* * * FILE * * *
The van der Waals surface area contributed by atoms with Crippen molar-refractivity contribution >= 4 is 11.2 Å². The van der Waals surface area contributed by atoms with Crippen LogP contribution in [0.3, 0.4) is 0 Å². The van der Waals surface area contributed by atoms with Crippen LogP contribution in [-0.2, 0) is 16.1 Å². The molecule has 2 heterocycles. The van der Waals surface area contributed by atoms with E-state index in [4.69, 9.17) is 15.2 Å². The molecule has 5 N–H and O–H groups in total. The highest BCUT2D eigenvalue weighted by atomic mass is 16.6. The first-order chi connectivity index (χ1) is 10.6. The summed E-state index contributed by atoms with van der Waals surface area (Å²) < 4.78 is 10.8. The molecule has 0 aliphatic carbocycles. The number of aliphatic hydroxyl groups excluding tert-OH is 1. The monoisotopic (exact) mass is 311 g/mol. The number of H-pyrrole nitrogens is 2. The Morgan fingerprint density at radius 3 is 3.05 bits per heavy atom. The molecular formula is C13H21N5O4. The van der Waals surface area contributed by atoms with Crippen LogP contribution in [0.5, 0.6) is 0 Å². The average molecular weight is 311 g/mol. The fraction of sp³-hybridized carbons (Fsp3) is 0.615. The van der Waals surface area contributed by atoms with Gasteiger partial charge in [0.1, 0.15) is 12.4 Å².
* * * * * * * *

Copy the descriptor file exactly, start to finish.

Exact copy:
The van der Waals surface area contributed by atoms with Crippen molar-refractivity contribution >= 4 is 11.2 Å². The van der Waals surface area contributed by atoms with Crippen LogP contribution in [0.3, 0.4) is 0 Å². The van der Waals surface area contributed by atoms with Crippen LogP contribution in [-0.2, 0) is 16.1 Å². The molecule has 2 heterocycles. The van der Waals surface area contributed by atoms with E-state index in [4.69, 9.17) is 15.2 Å². The molecule has 5 N–H and O–H groups in total. The highest BCUT2D eigenvalue weighted by atomic mass is 16.6. The first-order chi connectivity index (χ1) is 10.6. The summed E-state index contributed by atoms with van der Waals surface area (Å²) < 4.78 is 10.8. The molecule has 0 aliphatic carbocycles. The number of aliphatic hydroxyl groups excluding tert-OH is 1. The monoisotopic (exact) mass is 311 g/mol. The number of H-pyrrole nitrogens is 2. The Morgan fingerprint density at radius 3 is 3.05 bits per heavy atom. The molecular formula is C13H21N5O4. The van der Waals surface area contributed by atoms with Crippen LogP contribution in [0.5, 0.6) is 0 Å². The average molecular weight is 311 g/mol. The fraction of sp³-hybridized carbons (Fsp3) is 0.615. The van der Waals surface area contributed by atoms with Gasteiger partial charge in [0.1, 0.15) is 12.4 Å².